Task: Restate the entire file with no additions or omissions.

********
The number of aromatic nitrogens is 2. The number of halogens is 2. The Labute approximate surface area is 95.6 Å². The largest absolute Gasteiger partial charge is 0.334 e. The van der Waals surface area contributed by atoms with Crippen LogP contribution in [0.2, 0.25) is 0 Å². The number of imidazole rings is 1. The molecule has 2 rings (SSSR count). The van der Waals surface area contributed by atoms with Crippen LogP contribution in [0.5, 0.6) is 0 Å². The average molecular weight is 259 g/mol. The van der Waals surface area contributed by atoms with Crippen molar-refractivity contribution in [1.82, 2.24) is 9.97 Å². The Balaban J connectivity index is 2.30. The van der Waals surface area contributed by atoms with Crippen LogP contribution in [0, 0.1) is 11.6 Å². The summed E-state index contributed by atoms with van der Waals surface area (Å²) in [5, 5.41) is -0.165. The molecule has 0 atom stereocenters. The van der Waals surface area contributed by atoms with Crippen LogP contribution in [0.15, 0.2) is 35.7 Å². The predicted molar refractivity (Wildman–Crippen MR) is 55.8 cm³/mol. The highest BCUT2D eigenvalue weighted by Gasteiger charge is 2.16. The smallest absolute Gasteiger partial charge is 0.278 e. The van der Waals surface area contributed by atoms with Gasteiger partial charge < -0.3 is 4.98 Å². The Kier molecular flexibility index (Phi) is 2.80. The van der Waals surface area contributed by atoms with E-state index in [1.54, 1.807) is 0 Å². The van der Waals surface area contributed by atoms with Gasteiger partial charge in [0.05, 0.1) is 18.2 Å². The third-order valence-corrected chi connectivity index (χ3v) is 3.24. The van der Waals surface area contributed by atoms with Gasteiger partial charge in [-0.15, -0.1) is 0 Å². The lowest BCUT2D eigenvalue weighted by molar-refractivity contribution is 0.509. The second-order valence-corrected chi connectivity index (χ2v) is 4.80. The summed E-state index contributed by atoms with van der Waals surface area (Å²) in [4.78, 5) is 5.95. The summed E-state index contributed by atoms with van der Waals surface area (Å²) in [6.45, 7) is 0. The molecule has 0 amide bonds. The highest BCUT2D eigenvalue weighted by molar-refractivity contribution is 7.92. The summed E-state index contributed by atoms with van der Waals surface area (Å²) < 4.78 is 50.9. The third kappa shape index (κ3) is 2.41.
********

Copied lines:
The number of aromatic nitrogens is 2. The number of halogens is 2. The Labute approximate surface area is 95.6 Å². The largest absolute Gasteiger partial charge is 0.334 e. The van der Waals surface area contributed by atoms with Crippen LogP contribution in [0.2, 0.25) is 0 Å². The number of imidazole rings is 1. The molecule has 2 rings (SSSR count). The van der Waals surface area contributed by atoms with Crippen LogP contribution in [0.5, 0.6) is 0 Å². The average molecular weight is 259 g/mol. The van der Waals surface area contributed by atoms with Crippen molar-refractivity contribution in [1.82, 2.24) is 9.97 Å². The Balaban J connectivity index is 2.30. The van der Waals surface area contributed by atoms with Crippen LogP contribution in [0, 0.1) is 11.6 Å². The summed E-state index contributed by atoms with van der Waals surface area (Å²) in [5, 5.41) is -0.165. The molecule has 0 atom stereocenters. The van der Waals surface area contributed by atoms with Crippen LogP contribution in [0.15, 0.2) is 35.7 Å². The predicted molar refractivity (Wildman–Crippen MR) is 55.8 cm³/mol. The highest BCUT2D eigenvalue weighted by Gasteiger charge is 2.16. The smallest absolute Gasteiger partial charge is 0.278 e. The van der Waals surface area contributed by atoms with Gasteiger partial charge < -0.3 is 4.98 Å². The Kier molecular flexibility index (Phi) is 2.80. The van der Waals surface area contributed by atoms with E-state index in [1.54, 1.807) is 0 Å². The van der Waals surface area contributed by atoms with Gasteiger partial charge in [0.05, 0.1) is 18.2 Å². The third-order valence-corrected chi connectivity index (χ3v) is 3.24. The van der Waals surface area contributed by atoms with Gasteiger partial charge in [-0.15, -0.1) is 0 Å². The lowest BCUT2D eigenvalue weighted by molar-refractivity contribution is 0.509. The second-order valence-corrected chi connectivity index (χ2v) is 4.80. The summed E-state index contributed by atoms with van der Waals surface area (Å²) in [4.78, 5) is 5.95. The summed E-state index contributed by atoms with van der Waals surface area (Å²) in [6.45, 7) is 0. The molecule has 0 amide bonds. The highest BCUT2D eigenvalue weighted by molar-refractivity contribution is 7.92. The summed E-state index contributed by atoms with van der Waals surface area (Å²) < 4.78 is 50.9. The third kappa shape index (κ3) is 2.41.